Can the IRS Seize Your Bank Account Without Any Notice?
If you owe the Internal Revenue Service (IRS), and they have attempted to contact you about this issue multiple times, and you’ve not responded, then yes, the IRS can seize your bank account. But the real question is: “Can they do this without any notice?” The answer is no. The IRS is supposed to give you several opportunities to pay your taxes. This is mainly done by mail.
While other forms of communications can easily get hacked, and even some can impersonate an IRS representative over the phone, the good old fashion United States Postal Service still has proven to be reliable. Although, there are some scam artists who may also send mail disguised as the IRS.
So if you’ve received a letter from the IRS, address it! Whether you think it’s legit or not, you’ll be better off verifying the document with the IRS first. Unfortunately, you may have to waste some of your valuable time doing this, but it’s better to make sure that the letter is valid rather than to assume it’s a scam. Either way, the IRS ought to be notified.
Do keep in mind that you should contact the IRS directly regardless of whatever information was printed on the letter. There’s a chance that scammers might include some sort of bogus contact information. Uncle Sam, however, always lets you get in touch with the IRS on a relatively direct basis. That being said, you have to act fast in order to avoid incurring some kind of future penalty or the dreaded seizure of an important account.
If you’re worried about whether or not the IRS will take money from your bank account, there are several steps that need to happen before that can take place. And a lot of that has to do with you not being negligent. If you prefer to avoid the IRS seizing money from your bank account to pay off your tax debt, there are a few things you can do to prevent this:
Believe it or not, the IRS appreciates it when you communicate with them and explain your situation. However, it’s certainly worth noting that there’s a fine line between explaining your financial situation so that you can work out a payment plan and explaining to an IRS representative why you chose not to pay your debt. There is a difference. The IRS is not concerned with why you can’t pay your taxes. They are more interested in how much you can afford to pay.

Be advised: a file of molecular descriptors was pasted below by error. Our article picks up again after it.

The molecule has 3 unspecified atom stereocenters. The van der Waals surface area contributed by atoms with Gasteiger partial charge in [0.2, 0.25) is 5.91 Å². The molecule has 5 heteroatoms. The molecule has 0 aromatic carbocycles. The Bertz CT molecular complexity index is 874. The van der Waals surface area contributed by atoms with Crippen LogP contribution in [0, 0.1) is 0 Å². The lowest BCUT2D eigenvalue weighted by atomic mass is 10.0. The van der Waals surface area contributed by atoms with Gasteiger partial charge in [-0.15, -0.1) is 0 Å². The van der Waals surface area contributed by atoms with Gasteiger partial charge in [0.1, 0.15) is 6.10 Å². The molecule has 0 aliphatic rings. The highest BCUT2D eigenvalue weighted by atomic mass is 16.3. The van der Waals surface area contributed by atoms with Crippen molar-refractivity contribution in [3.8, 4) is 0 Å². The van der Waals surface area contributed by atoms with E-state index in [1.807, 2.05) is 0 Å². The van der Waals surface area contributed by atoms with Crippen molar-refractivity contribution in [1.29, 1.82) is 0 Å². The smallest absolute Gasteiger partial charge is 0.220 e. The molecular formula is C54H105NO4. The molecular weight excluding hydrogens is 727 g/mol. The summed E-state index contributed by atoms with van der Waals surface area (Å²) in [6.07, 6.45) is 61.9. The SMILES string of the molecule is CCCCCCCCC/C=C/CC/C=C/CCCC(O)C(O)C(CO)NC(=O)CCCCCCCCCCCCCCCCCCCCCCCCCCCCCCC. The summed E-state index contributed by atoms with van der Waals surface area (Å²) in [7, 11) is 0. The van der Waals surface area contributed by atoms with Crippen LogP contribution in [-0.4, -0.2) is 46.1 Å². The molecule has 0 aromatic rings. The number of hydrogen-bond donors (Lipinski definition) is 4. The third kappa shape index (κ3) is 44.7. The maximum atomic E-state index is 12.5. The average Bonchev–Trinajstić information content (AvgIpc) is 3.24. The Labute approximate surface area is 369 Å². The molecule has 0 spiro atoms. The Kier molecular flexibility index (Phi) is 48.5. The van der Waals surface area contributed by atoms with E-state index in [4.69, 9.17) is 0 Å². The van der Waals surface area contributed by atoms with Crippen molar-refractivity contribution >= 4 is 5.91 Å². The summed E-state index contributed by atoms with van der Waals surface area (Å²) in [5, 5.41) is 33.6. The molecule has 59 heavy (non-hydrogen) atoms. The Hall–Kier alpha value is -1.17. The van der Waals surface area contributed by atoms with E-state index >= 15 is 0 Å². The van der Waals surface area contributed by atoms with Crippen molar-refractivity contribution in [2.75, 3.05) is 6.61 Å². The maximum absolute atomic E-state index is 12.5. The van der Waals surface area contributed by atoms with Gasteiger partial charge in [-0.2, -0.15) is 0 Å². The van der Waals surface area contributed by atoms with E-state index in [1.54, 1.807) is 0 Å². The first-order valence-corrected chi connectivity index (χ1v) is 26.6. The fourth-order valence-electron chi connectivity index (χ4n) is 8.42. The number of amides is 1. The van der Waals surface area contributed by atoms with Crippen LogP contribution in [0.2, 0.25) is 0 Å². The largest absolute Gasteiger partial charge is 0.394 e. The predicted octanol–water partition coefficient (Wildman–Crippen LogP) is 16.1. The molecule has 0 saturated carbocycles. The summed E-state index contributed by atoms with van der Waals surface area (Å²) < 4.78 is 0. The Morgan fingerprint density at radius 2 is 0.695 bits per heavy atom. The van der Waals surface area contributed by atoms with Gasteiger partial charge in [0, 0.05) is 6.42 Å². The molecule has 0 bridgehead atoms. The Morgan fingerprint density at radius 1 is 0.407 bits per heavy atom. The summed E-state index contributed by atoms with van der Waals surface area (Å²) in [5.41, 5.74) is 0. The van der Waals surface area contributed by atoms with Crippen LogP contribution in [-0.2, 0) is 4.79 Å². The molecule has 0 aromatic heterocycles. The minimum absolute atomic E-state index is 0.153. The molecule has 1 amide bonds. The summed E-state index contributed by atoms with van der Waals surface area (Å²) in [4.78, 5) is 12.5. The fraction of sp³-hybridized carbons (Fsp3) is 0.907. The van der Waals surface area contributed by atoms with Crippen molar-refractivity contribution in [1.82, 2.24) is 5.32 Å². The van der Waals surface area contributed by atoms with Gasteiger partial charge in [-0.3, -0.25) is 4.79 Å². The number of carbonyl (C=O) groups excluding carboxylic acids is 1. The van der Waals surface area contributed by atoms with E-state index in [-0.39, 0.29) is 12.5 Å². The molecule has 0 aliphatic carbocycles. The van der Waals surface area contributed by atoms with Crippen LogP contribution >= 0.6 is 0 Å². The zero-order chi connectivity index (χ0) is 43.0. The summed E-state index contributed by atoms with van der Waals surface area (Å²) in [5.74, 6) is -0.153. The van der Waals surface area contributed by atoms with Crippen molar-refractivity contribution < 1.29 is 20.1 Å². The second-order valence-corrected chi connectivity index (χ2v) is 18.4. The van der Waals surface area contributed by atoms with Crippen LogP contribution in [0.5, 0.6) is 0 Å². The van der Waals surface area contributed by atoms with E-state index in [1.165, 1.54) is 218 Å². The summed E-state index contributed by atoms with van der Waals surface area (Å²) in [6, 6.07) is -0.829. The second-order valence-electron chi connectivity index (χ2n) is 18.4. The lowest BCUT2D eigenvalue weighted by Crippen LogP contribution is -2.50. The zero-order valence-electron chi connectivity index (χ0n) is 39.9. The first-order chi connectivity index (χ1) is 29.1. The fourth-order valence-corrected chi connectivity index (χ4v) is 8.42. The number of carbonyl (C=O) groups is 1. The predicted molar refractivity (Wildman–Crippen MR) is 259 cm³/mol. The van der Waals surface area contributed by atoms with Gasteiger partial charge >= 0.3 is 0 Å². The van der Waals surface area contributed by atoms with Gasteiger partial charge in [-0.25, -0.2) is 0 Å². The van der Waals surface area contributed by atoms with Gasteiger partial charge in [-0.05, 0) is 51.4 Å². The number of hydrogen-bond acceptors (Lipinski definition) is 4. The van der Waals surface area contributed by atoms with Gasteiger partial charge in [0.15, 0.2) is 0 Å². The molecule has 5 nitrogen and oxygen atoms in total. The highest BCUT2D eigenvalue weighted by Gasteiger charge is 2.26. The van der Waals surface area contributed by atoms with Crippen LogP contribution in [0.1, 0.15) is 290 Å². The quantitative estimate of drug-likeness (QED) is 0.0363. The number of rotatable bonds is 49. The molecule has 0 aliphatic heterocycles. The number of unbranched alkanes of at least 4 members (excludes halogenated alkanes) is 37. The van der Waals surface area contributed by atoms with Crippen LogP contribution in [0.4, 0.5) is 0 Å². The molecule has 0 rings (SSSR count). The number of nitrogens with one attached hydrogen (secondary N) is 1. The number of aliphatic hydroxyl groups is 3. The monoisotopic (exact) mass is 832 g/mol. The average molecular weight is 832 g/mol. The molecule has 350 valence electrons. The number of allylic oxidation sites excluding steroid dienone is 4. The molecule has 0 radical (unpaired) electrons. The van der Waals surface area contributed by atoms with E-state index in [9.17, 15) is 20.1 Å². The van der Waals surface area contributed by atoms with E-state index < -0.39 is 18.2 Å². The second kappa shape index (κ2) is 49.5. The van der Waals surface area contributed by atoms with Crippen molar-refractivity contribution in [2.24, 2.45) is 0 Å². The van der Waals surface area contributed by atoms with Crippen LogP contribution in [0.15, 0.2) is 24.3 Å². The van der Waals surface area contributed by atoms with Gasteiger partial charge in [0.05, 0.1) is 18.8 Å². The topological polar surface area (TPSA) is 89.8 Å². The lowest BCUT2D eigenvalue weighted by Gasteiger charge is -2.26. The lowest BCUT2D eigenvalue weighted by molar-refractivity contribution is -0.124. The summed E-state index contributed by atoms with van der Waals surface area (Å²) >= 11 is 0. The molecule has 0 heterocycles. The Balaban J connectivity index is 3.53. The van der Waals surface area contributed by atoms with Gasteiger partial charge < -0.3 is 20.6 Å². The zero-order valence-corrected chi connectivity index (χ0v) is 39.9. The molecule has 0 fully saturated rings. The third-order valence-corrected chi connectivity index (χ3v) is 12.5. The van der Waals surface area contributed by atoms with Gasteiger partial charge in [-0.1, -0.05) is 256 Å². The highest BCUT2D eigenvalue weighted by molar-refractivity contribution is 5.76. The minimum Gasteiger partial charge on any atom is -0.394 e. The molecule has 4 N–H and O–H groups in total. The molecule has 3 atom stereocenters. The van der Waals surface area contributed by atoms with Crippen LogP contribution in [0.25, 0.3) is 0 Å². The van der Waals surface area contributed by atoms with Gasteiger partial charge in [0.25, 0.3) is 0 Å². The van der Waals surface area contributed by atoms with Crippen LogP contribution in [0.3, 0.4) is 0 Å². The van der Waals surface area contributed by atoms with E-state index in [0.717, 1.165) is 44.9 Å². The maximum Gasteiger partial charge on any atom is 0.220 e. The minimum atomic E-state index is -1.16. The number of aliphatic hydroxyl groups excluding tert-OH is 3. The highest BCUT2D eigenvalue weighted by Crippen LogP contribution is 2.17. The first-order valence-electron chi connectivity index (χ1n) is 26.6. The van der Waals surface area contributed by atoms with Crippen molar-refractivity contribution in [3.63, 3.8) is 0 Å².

Think about how you might feel if you were a caseworker for the IRS. Contrary to popular belief they are indeed regular people, so put yourself in their shoes for a moment. If you heard a taxpayer giving you a large number of excuses, then would you possibly feel like the were trying to weasel their way out of a difficult situation? While this might be an unfair judgement, it’s easy to understand why someone listening to you might feel this way. Focus more on how much you’ll be able to pay and the IRS might prove to be a bit more understanding.
At times, the IRS has even been able to outright reduce the responsibility a legitimately impeded taxpayer owed.
2) Pay Your Debt
Sometimes, it’s just a simple matter of knowing that you owe the IRS. There are plenty of cases where taxpayers aren’t aware that they owe the IRS. It could be that they relocated, going through a separation of some sort, or perhaps the notice got lost in the mail. The latter is rare, but it can happen. At any rate, being aware is oftentimes half the battle. And the amount owed is not always as egregious as you might think. All you simply have to do is pay your debt.
Most people who don’t realize that they owe any sort of tax debt are in the middle of some sort of difficulty. Whatever the case may be, you’re probably bogged down by something stressful. If this is the case and you find that you’re responsible for an outstanding balance you can clearly afford, then make sure to pay it off as soon as possible. It’ll be one less thing that you have on your mind when you’re trying to sort everything else out.
3) Consult a Tax Professional
Unfortunately, tax issues are not always simple. Sometimes, the case can be far more complicated and a few phone calls to the IRS is not going to resolve the issue. This is when you want to bring in the professionals who have experience, and most importantly, success in alleviating any tax issues no matter how much the amount owed is. You’ll want to find a tax firm with proven success in helping taxpayers get out and stay out of debt.
Success Tax Relief will not only help you resolve you’re tax issues